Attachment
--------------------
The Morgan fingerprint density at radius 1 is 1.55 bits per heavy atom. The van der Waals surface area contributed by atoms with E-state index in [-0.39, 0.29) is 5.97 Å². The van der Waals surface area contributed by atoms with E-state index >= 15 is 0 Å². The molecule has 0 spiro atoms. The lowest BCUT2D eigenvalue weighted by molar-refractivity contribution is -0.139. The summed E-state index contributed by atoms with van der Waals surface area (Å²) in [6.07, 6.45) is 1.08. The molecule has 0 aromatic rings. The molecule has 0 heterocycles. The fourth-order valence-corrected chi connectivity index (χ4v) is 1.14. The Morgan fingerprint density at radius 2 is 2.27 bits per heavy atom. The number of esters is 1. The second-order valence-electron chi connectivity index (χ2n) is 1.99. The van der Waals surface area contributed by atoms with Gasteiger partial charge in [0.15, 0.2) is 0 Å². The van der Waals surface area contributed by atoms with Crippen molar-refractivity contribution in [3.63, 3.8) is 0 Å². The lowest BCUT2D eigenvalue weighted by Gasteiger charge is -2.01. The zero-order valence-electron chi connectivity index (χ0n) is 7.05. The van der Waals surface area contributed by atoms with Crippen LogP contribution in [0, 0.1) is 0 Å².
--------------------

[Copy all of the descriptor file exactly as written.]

The Morgan fingerprint density at radius 1 is 1.55 bits per heavy atom. The van der Waals surface area contributed by atoms with E-state index in [-0.39, 0.29) is 5.97 Å². The van der Waals surface area contributed by atoms with E-state index >= 15 is 0 Å². The molecule has 0 spiro atoms. The lowest BCUT2D eigenvalue weighted by molar-refractivity contribution is -0.139. The summed E-state index contributed by atoms with van der Waals surface area (Å²) in [6.07, 6.45) is 1.08. The molecule has 0 aromatic rings. The molecule has 0 heterocycles. The fourth-order valence-corrected chi connectivity index (χ4v) is 1.14. The Morgan fingerprint density at radius 2 is 2.27 bits per heavy atom. The number of esters is 1. The second-order valence-electron chi connectivity index (χ2n) is 1.99. The van der Waals surface area contributed by atoms with Gasteiger partial charge in [0.15, 0.2) is 0 Å². The van der Waals surface area contributed by atoms with Crippen molar-refractivity contribution in [3.63, 3.8) is 0 Å². The lowest BCUT2D eigenvalue weighted by Gasteiger charge is -2.01. The zero-order valence-electron chi connectivity index (χ0n) is 7.05. The van der Waals surface area contributed by atoms with Crippen LogP contribution in [0, 0.1) is 0 Å².